Incredible selection of artefacts, a wonderful herring fishing section – depicting the herring boom of the early 19th century and much more to see. It is suggestible of setting aside as much time as possible for this as you will wish that you had more time to see it all! On the 28 August 2009 The Lord-Lieutenenat of Caithness, Miss Anne Dunnett, presented The Wick Society with the Queen’s Award for Voluntary Service.
By 1860 Wick had grown to be Europe’s premier herring fishing port. The town’s development around the fickle fortunes of fishing is a remarkable story of vision, good planning, investment, courage, hardship and industry. The Art Gallery displays a number of paintings, many by local artists, of local places and people. Among these are paintings by members of the Johnston family whose photographic archive is also held by The Wick Society.
A collection of the glassware through the years has been donated to Wick Heritage Museum and is now on show. The Centre is designed to gradually lead you through all aspects of life in the town. The contents run to many thousands of items in rooms and cases. With 50,000 plus negatives from the collection catalogued their is a massive amount of information available. Wick’s Heritage is graphically documented in – an award-winning Museum – a beautifully restored 19th century fishing boat – the unique ‘Johnston Collection’ revealing 112 years of social history captured by a family of local photographers – and much, much more!
The Johnston Collection
Brothers Alexander and James Johnston, Alex’s son and Alex’s grandson captured an era when Wick was the “herring capital of Europe.” This unique collection represents the work of three generations of a local family of photographers who captured images of life in and around Wick between 1863 and 1975. During that period they produced around 100,000 glass-plate negatives. Of these, nearly 50,000 survive and are held in trust by the Wick Society.
Examine Noss Head Lighthouse
Within the Wick Heritage Museum you can examine the complete optical and mechanical working of Noss Head Lighthouse. (lat 58 28 lon 3 3). The lighthouse is in three main parts. Beginning at the top you can see 16 triangular mirrors with 16 lenses and prisms in the shape of an umbrella and underneath 16 vertical lenses and prisms. One of these has been left out to give a good view of the lamp, which was made in France in 1848.
The Isabella Fortuna Restoration which is berthed in Wick Harbour but during the winter
Built by James Weir, Arbroath, the Isabella was launched on the 15th September 1890. With an overall length of 45 feet, 13 feet 9 inches beam and a draught of 6 feet the vessel was intended for line and drift-net fishing. In 1932 the name was changed to Fortuna. In 1980 the Fortuna became the Isabella Fortuna incorporating once more the original name.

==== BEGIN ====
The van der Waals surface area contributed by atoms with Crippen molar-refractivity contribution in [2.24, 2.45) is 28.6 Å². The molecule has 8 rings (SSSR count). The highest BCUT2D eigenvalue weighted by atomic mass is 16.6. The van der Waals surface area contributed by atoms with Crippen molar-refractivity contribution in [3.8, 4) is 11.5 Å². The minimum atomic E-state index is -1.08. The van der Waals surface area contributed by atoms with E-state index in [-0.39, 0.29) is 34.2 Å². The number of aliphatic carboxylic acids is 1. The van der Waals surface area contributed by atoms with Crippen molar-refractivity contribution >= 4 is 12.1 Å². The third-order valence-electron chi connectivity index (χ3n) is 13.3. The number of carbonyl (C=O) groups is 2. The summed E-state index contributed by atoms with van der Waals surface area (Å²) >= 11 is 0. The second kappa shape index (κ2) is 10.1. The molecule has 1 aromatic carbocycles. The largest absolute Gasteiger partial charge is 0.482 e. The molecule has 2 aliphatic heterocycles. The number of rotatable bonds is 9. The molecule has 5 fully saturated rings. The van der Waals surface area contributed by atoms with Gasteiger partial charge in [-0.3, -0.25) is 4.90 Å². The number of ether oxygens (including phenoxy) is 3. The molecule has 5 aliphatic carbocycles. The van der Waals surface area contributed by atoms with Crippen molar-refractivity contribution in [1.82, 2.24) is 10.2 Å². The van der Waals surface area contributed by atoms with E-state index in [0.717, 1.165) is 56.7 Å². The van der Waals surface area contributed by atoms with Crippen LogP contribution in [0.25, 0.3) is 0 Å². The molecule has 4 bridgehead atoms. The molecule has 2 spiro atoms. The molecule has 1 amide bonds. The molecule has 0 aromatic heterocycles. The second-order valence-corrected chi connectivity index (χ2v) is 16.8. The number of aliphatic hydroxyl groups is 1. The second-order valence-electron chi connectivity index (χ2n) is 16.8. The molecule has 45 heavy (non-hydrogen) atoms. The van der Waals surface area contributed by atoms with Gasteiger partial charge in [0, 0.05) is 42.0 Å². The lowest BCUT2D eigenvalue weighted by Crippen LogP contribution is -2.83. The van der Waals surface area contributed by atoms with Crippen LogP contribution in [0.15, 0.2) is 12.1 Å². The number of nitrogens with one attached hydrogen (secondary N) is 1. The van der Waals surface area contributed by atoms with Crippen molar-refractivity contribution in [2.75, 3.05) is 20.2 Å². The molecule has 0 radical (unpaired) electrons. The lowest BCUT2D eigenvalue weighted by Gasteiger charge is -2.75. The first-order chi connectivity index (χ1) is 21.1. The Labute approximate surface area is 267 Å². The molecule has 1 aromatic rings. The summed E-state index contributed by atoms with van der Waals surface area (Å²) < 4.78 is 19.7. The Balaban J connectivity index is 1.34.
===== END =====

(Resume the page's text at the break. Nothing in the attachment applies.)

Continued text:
In 1997 the Wick Society bought the Isabella Fortuna. Since that date enthusiastic volunteers have been engaged on a continuous programme of renewal and restoration. (A pictorial record of the vessel and the restoration is available from The Wick Society.) Major reconstruction, renewal and overhaul have been necessary to keep the boat seaworthy. The Isabella Fortuna is normally berthed in Wick Harbour but during the winter she is housed in the old Lifeboat Shed on the South shore of Wick Bay.
For the more energetic, why not climb the terraced gardens at the rear of the Museum and enjoy the fine views of the harbour, Wick Bay, Pilot House, Old Lifeboat House and Slipway, Herring Mart, Lifeboat Shed and Thomas Telford’s Lower Pulteneytown.
Contact Wick Heritage Centre:
The Wick Society
Telephone/Fax: 01955 605393
Also visit nearby Caithness Broch Centre:
Caithness has one of the richest archaeology landscapes in Scotland. The county has an abundance of chambered cairns, brochs, stone circles, settlements, castles and harbours. Central to understanding of Scottish prehistory in the centuries before the formation of the Scottish nation are the brochs large stone towers built over 2000 years ago.
Beware! Vikings in Caithness! Visit Auckengill – Northland Viking Centre and explore the Viking heritage of Caithness at this visitor exhibition and audiovisual display of Pictish, pre-Viking and late Norse archaeology of Caithness.
Old Northlands Viking Centre is now transformed into the Caithness Broch Centre. This new facility, collaboration between Caithness Archaeological Trust and Highland Council, will celebrate the extraordinarily rich archaeology landscape of Caithness. There are three main narratives: the nineteenth century community who first excavated the brochs; the community who lived in the area two thousand years ago; and the community who now work and live with the brochs.
Caithness has more brochs per square mile than any other region and the area in and around Sinclair Bay on the north coast of Caithness is unique. It has the densest distribution of brochs in Scotland and has seen more broch excavations than any other area. The Caithness Broch Centre is home to an ambitious and innovative display that presents a new story of the prehistory of the north coast of Caithness during the time of the brochs.
It has three main narratives: the 19th century community who first excavated the brochs; the community who lived in the area two thousand years ago; and the community who now work and live with the brochs. The project is a collaboration with the National Museums of Scotland who have returned Artefacts from National Museums for display in the centre. More details: Click here
Contact Caithness Broch Centre:
En route to John o’ Groats,
Auckengill, just north of Keiss, by Wick, KW1 4XP
Tel: 01955 631377 (season); (01955) 607034 (other)
Hours: May to Sept 10.30 to 4.30, Mon to Fri plus Sats Jul/Aug
Wick Heritage Centre
18-27 Bank Row Wick
Caithness KW1 5EY